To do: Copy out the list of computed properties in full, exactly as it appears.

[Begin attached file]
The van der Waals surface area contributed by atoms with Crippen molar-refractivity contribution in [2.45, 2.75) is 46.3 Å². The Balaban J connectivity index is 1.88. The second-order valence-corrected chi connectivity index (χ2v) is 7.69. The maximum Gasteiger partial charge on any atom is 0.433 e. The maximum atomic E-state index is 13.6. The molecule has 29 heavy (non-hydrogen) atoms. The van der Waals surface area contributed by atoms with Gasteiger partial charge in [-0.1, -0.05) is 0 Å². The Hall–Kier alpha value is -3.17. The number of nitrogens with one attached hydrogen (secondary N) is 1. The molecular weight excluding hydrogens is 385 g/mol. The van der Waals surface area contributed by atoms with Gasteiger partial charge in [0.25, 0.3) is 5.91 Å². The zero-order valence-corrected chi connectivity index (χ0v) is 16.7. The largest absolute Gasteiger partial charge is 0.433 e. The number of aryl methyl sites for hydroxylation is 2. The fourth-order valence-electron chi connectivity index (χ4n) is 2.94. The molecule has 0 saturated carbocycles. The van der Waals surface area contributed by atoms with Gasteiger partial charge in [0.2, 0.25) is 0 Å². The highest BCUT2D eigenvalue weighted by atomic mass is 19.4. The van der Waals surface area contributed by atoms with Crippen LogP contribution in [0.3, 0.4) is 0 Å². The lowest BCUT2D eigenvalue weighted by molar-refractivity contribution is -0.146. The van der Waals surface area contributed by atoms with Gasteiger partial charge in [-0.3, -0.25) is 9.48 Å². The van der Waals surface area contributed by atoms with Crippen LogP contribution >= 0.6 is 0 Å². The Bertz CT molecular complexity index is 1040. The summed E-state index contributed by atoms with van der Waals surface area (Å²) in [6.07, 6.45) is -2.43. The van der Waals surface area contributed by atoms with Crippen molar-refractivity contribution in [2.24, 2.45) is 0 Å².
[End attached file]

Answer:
The van der Waals surface area contributed by atoms with Crippen molar-refractivity contribution in [2.45, 2.75) is 46.3 Å². The Balaban J connectivity index is 1.88. The second-order valence-corrected chi connectivity index (χ2v) is 7.69. The maximum Gasteiger partial charge on any atom is 0.433 e. The maximum atomic E-state index is 13.6. The molecule has 29 heavy (non-hydrogen) atoms. The van der Waals surface area contributed by atoms with Gasteiger partial charge in [-0.1, -0.05) is 0 Å². The Hall–Kier alpha value is -3.17. The number of nitrogens with one attached hydrogen (secondary N) is 1. The molecular weight excluding hydrogens is 385 g/mol. The van der Waals surface area contributed by atoms with Gasteiger partial charge in [0.25, 0.3) is 5.91 Å². The zero-order valence-corrected chi connectivity index (χ0v) is 16.7. The largest absolute Gasteiger partial charge is 0.433 e. The number of aryl methyl sites for hydroxylation is 2. The fourth-order valence-electron chi connectivity index (χ4n) is 2.94. The molecule has 0 saturated carbocycles. The van der Waals surface area contributed by atoms with Gasteiger partial charge in [0.2, 0.25) is 0 Å². The highest BCUT2D eigenvalue weighted by atomic mass is 19.4. The van der Waals surface area contributed by atoms with Crippen LogP contribution in [0.3, 0.4) is 0 Å². The lowest BCUT2D eigenvalue weighted by molar-refractivity contribution is -0.146. The van der Waals surface area contributed by atoms with Gasteiger partial charge in [-0.3, -0.25) is 9.48 Å². The van der Waals surface area contributed by atoms with Crippen LogP contribution >= 0.6 is 0 Å². The Bertz CT molecular complexity index is 1040. The summed E-state index contributed by atoms with van der Waals surface area (Å²) in [6.07, 6.45) is -2.43. The van der Waals surface area contributed by atoms with Crippen molar-refractivity contribution in [2.24, 2.45) is 0 Å².